Date: 29 March 2016, 14:00
Venue: Sam Wanamaker Playhouse, London
Director: Dominic Dromgoole
As you can see by the date, this is a very late review and will be shorter than normal, but I still wanted to write about this play as it was wonderfully done.
The Sam Wanamaker Playhouse is essentially a smaller Globe theatre, as the stage is significantly smaller than the Globe I was interested to see how they would portray the impressiveness of the storm. However I feel having a small space for the storm worked really well, the drumming and music seemed louder and overwhelming than what it might have done in a larger space. The actors threw themselves into the audience to convey the violence and recklessness which was a nice touch and made you feel like part of the play from the beginning – which really set the tone and atmosphere for the rest of the play.
The play was well cast with Prospero (Tim McMullan) and Ariel (Pippa Nixon) working really well with each other and playing off each other in a way that really complemented their individual performances. I especially enjoyed how Pippa Nixon played Ariel with more serious tones than playful ones, yet still with a subtle childlike eagerness to please – I felt she fully demonstrated how complex Ariel is as a character.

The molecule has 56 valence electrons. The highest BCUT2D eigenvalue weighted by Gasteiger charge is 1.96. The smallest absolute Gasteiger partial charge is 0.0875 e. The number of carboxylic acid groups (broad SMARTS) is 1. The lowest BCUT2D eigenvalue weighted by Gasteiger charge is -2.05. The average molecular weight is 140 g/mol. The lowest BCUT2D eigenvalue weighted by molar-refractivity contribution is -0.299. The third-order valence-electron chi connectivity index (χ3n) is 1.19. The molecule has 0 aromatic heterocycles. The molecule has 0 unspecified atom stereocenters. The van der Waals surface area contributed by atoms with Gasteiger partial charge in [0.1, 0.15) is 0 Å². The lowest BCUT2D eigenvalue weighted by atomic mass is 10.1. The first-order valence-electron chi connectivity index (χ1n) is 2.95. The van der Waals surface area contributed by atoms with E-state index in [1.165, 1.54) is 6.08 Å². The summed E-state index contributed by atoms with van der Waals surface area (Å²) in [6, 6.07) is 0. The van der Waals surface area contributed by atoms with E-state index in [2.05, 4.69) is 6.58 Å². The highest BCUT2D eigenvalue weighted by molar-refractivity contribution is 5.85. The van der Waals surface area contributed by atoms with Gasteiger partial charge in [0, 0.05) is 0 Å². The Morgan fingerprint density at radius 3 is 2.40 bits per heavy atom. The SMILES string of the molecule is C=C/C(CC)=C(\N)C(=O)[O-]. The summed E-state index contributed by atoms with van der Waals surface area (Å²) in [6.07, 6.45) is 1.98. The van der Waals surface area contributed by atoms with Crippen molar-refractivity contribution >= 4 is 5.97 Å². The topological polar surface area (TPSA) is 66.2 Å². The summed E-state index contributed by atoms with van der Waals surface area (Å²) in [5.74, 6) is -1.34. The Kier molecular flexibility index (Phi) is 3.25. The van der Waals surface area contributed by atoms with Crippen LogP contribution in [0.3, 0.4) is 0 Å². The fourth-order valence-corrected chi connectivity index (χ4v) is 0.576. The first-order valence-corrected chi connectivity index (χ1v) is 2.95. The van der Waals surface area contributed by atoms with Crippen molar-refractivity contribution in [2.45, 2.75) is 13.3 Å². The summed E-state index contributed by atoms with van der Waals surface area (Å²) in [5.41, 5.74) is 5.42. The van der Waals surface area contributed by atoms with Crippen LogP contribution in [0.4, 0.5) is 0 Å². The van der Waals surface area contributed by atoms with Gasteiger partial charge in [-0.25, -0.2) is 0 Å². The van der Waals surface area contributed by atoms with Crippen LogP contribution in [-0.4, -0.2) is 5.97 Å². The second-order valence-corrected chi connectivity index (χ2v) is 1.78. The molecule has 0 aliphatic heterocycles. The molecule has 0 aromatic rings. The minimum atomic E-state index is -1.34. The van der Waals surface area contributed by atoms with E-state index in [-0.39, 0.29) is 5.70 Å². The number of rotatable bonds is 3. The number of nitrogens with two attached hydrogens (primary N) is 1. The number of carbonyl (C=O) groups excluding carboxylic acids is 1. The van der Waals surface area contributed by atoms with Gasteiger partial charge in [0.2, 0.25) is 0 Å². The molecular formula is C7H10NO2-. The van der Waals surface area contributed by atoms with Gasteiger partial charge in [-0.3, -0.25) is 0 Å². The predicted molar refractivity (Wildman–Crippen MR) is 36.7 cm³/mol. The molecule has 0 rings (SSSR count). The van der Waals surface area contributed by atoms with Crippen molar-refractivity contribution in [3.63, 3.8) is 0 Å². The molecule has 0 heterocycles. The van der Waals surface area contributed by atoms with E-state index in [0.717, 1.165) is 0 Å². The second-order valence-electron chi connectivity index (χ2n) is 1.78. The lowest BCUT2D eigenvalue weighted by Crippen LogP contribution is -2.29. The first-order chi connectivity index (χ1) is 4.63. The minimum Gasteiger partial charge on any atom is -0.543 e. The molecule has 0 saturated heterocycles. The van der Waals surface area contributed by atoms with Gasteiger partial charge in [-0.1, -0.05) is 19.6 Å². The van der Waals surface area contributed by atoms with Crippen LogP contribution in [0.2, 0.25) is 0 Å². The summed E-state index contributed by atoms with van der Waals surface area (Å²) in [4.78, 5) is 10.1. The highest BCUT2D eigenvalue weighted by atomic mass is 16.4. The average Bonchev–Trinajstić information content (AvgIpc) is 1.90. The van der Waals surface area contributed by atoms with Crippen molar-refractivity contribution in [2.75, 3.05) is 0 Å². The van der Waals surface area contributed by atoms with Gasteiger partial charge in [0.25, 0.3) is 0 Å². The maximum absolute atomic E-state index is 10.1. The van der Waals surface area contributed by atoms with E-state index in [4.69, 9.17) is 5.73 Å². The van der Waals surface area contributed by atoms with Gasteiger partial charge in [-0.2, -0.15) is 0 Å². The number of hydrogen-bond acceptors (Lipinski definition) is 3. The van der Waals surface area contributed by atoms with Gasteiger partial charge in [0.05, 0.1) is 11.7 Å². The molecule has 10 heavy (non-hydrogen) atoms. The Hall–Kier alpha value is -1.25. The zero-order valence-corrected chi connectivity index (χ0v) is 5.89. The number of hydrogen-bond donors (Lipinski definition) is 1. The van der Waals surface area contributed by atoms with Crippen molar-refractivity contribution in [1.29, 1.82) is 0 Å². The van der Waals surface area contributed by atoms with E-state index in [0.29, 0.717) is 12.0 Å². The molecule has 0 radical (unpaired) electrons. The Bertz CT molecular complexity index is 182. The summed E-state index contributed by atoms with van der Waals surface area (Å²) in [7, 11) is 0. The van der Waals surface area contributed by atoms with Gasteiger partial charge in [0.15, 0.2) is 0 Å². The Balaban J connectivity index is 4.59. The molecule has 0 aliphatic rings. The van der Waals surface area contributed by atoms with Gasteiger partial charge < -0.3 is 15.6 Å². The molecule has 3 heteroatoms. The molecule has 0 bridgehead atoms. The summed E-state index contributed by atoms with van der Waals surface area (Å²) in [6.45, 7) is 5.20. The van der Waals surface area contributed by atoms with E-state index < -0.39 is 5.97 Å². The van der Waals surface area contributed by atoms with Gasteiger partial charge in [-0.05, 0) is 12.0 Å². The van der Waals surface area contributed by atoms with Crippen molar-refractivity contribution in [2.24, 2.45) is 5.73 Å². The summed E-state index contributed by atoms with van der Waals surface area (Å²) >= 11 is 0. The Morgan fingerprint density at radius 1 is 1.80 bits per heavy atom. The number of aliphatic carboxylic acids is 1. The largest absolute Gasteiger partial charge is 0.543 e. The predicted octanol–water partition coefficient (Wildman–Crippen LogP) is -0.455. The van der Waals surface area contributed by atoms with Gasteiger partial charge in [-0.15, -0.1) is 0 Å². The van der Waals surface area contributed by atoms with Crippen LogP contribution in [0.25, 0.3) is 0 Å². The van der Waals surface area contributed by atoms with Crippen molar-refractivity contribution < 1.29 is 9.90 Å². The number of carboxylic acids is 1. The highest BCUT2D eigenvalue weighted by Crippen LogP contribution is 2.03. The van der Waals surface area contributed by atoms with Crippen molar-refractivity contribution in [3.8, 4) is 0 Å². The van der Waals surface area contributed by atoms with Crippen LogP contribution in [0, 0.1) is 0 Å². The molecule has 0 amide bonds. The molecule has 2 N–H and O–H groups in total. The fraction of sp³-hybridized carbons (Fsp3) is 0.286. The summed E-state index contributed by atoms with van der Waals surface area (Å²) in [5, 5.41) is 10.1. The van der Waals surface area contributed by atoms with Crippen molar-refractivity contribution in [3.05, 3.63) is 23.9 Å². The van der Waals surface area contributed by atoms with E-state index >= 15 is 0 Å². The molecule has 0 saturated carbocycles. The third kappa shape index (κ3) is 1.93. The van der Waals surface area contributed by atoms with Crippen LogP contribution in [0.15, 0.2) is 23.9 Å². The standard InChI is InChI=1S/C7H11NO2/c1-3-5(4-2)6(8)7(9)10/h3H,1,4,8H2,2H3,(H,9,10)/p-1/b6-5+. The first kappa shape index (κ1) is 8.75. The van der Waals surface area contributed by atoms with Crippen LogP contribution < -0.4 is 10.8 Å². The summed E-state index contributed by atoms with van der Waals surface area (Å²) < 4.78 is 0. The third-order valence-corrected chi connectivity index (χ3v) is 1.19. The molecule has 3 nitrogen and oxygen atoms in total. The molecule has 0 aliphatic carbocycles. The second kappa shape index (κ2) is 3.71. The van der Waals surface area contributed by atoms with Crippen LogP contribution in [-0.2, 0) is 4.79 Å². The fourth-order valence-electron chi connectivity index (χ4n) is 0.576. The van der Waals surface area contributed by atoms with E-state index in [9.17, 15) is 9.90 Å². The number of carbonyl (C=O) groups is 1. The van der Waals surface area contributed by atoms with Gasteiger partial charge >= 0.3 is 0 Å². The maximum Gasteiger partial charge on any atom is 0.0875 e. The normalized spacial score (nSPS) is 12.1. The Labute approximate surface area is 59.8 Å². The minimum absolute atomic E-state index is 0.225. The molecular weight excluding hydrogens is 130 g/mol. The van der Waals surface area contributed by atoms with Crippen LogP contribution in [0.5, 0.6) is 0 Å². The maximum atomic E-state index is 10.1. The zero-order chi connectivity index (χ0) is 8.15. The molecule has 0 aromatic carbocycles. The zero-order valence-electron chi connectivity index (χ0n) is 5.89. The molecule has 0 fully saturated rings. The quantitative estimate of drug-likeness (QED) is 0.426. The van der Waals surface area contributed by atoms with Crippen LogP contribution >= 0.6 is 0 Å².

Caliban (Fisayo Akinade) and his companions were also great in their roles. Not only did they interact well with each other, and were a great contrast against each other with Caliban’s aggressiveness and Trinculo and Stephano’s much more laid back approach, but they interacted well with the audience too. There were a couple of instances where Trinculo (Dominic Rowan) really stood out, in an off the cuff response to a very enthusiastic child and in teasing a lady in the front row. Every now and then Trinculo or Stephano (Trevor Fox) would throw in a modern reference which fit really well and wasn’t jarring as one might expect, instead it just reinforced the idea of how relevant Shakespeare plays still are today.
Personally my favourite scene was the banquet scene (Act 3, Scene 3) as it was chaotic, I particularly liked how they presented Ariel in that scene and showed off how powerful Ariel can be. This scene was just one of many where you could really see how they used the small stage to their advantage. One of the ways they did this was through the use of music, which was one of the highlights for me, the music at times felt as though it were an additional character crucial to advancing the plot.
Overall, it was a great performance of The Tempest and it reminded me of how much I love Dromgoole’s interpretation and portrayals of Shakespeare’s plays.